By Vern Hance

The thought of getting your new kit car registered in California is usually one that triggers feelings of fear and terror. This article is intended to help you break it down into bite-size pieces that can be completed one step at a time. During the past year I have had the experience of successfully getting my own newly constructed kit car registered and have assisted other Northern California Kit Car Club members in getting their kit cars registered. The process turned out to be fairly straightforward even though it was time consuming. You should start by telephoning or visiting a DMV office and requesting a packet of forms to register a specially constructed vehicle. These forms are fairly straightforward but are further explained below.

At your first appearance at the DMV you should have form REG 343 (REV 7/94) a.k.a. Application For Original Registration. The REG 343 form says you must fill out sections 1,2,4,5,6 and 7, which are fairly self-explanatory. I didn't know what to put in section 1 so I left it blank because it doesn't really fit the "kit car" situation. The key thing that the DMV will put in section 1 is the "California License plate number", which is really only a temporary DMV number that identifies the receipt showing that you gave them money to cover the fees. When you go to first register your car you should have receipts, bills of sale and any other papers that support where each of your cars components came from. (e.g. DMV forms showing the donor vehicle was officially "junked", bill of sale from the original owner to a junkyard and bill of sale from junkyard to you for frame, engine, transmission, etc.)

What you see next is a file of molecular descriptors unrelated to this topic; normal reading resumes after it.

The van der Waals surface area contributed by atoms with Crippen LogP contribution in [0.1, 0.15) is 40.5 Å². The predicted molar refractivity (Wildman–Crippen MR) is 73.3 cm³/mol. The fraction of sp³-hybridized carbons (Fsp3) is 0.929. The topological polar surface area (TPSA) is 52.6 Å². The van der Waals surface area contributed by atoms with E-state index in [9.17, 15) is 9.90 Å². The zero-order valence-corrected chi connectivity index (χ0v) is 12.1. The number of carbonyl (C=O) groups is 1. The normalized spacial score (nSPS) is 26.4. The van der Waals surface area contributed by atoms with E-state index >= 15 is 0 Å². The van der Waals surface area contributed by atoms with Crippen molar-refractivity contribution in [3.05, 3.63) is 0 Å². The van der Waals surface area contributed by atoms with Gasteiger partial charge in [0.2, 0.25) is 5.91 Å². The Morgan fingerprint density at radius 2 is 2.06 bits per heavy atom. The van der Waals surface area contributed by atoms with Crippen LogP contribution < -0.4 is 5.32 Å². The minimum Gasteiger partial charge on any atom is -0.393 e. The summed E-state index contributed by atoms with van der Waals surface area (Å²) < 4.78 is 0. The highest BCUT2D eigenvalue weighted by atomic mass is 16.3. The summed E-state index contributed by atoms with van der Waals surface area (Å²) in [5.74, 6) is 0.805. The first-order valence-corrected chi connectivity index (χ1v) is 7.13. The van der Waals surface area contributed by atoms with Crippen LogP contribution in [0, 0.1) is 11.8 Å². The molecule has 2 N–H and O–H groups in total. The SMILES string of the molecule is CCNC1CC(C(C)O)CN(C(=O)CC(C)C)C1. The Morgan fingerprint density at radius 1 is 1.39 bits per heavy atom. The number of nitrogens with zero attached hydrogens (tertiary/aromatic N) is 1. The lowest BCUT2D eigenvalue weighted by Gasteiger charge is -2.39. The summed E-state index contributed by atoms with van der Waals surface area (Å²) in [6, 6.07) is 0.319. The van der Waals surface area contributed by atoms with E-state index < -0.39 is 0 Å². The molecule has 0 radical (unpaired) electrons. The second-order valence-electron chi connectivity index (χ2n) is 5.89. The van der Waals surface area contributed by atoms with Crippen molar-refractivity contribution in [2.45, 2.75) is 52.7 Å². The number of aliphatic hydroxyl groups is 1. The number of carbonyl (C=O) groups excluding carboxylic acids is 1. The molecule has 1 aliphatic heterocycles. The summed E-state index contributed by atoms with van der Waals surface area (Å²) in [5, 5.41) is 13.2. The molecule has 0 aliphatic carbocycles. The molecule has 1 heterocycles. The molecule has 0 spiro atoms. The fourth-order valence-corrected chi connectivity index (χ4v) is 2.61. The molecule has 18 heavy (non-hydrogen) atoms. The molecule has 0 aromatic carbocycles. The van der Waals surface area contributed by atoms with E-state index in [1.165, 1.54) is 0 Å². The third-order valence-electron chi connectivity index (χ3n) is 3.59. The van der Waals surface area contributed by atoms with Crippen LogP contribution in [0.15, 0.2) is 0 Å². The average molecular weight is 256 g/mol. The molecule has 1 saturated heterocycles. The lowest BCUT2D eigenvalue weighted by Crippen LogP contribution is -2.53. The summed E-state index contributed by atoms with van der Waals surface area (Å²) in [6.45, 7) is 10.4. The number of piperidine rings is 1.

Another required form for your first action appearance at the DMV is REG 105 (REV 6/91) a.k.a. Statement Of Construction. Again, this one is pretty self-explanatory and is aimed at determining the value of the vehicle so they can tax it every year under the "in lieu" tax on personal property. The taxable value will drop each year as the car depreciates according to the schedule prescribed by law.

The other form included with my "specially constructed vehicle" packet was a REG 31 (REV9/92) a.k.a. Verification Of Vehicle. I believe this form would be required for a kit car based on an actively registered vehicle whose identity could be certified by a DMV inspector, a police officer, a vehicle verifier or an auto club. Where components are used from several different vehicles or are from a vehicle that has been officially "junked", this form is not used because a new California VIN number must be assigned as described below.